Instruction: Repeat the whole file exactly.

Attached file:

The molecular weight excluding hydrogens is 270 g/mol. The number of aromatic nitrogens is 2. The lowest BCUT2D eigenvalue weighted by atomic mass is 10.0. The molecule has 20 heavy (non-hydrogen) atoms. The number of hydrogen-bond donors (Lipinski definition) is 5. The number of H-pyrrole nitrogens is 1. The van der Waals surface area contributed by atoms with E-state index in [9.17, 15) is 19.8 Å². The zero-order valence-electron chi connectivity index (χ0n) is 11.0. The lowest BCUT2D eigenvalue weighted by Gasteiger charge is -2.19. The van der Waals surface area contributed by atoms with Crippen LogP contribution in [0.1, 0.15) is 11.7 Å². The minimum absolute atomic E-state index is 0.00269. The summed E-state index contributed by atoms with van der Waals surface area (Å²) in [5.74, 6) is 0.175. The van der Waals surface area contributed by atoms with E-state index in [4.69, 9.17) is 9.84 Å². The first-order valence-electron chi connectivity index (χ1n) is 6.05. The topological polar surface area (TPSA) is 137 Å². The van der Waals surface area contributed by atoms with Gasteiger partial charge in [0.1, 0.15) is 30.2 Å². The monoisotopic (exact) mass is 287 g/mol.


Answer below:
The molecular weight excluding hydrogens is 270 g/mol. The number of aromatic nitrogens is 2. The lowest BCUT2D eigenvalue weighted by atomic mass is 10.0. The molecule has 20 heavy (non-hydrogen) atoms. The number of hydrogen-bond donors (Lipinski definition) is 5. The number of H-pyrrole nitrogens is 1. The van der Waals surface area contributed by atoms with E-state index in [9.17, 15) is 19.8 Å². The zero-order valence-electron chi connectivity index (χ0n) is 11.0. The lowest BCUT2D eigenvalue weighted by Gasteiger charge is -2.19. The van der Waals surface area contributed by atoms with Crippen LogP contribution in [0.1, 0.15) is 11.7 Å². The minimum absolute atomic E-state index is 0.00269. The summed E-state index contributed by atoms with van der Waals surface area (Å²) in [5.74, 6) is 0.175. The van der Waals surface area contributed by atoms with E-state index in [4.69, 9.17) is 9.84 Å². The first-order valence-electron chi connectivity index (χ1n) is 6.05. The topological polar surface area (TPSA) is 137 Å². The van der Waals surface area contributed by atoms with Gasteiger partial charge in [0.1, 0.15) is 30.2 Å². The monoisotopic (exact) mass is 287 g/mol.